Police Arrest Illinois Man For Videotaping Traffic Stop

We have yet another person arrested for recording a police officer in public. Louis Frobe felt he was wrongly stopped for speeding and decided to use his phone to videotape and record the stop and its surroundings. When he held the phone outside of the window to videotape the surrounding area, the officer proceeded to arrest him and charge him with a felony in Illinois. The arresting officer is identified in a lawsuit as Ralph H. Goar of the Village of Lindenhurst.

Upon seeing the phone, the officer confronted Frobe:

Officer: “That recording?

Frobe : “Yes, Yes, I’ve been…

Officer: “Was it recording all of our conversation?

Frobe: “Yes. Officer: “Guess what? You were eavesdropping on our conversation. I did not give you permission to do so. Step out of the vehicle.”

He was charged with a felony and kept overnight in jail. As in many of these cases, the charges were later dropped but the point was made. If you do not want to spend the night in jail and face a felony charge, do not try to record police in public. There is again no report of any punishment or discipline of the officer. The result is that a hostile officer can continue to use arrests as a deterrent to anyone who tries to record him. The Chief of Police insists that this officer was “merely enforcing the law.” Frobe has now filed suit.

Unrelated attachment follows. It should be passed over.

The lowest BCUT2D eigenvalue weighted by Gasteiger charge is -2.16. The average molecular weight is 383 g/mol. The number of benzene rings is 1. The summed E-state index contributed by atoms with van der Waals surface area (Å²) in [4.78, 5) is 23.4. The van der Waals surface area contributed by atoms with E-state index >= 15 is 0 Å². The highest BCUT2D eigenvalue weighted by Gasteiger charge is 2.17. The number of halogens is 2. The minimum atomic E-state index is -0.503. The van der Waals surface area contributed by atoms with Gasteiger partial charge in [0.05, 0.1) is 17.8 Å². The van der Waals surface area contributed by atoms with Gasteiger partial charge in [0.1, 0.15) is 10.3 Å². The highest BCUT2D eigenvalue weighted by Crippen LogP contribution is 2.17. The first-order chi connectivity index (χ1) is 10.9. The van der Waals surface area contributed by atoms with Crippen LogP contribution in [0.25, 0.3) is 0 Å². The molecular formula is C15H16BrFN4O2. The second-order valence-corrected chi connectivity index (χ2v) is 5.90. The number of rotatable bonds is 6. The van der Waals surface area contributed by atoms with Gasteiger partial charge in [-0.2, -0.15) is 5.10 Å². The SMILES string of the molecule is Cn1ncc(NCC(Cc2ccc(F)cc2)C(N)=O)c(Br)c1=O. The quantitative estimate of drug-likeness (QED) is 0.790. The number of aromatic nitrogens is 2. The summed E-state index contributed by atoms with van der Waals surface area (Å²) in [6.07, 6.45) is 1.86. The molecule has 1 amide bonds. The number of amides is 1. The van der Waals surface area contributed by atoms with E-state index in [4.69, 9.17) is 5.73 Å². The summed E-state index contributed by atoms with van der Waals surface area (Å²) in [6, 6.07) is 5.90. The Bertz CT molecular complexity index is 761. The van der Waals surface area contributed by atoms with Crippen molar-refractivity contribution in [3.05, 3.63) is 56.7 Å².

Here is the complaint: 110314-frobe-v-lindenhurst-11cv1722

The complaint alleges violations based on (1) the first amendment, (2) false arrest, (3) unlawful search, (4) conspiracy, (5) Monell liability and (6) malicious prosecution. The last claim raises questions of false statements by the officers:

75. Defendant Officers willfully and wantonly initiated criminal proceedings against Plaintiff without probable cause to believe he had committed a crime.

76. With malice, willfulness, and/or reckless indifference to Plaintiff’s rights, Defendant Officers created, or acquiesced to, false and/or inaccurate police reports, causing him to be prosecuted for a serious felony offense.

77. In addition, Defendant Officers gave false accounts regarding their investigation to other police officers and/or Assistant State’s Attorneys and/or fabricated evidence.

78. The criminal proceedings against Plaintiff were terminated in his favor, in a manner indicative of innocence.

Among the defendants are Lake County State’s Attorney Michael Waller and Defendant Attorney General Lisa Madigan.

Source: ABC

20 thoughts on “Police Arrest Illinois Man For Videotaping Traffic Stop”

  1. Police usually don’t want no one to see what they are doing just incase they decide to beat the person up or do something else illegal to them.

  2. The Recording Of Police Officers In Public Places Is Never Illegal…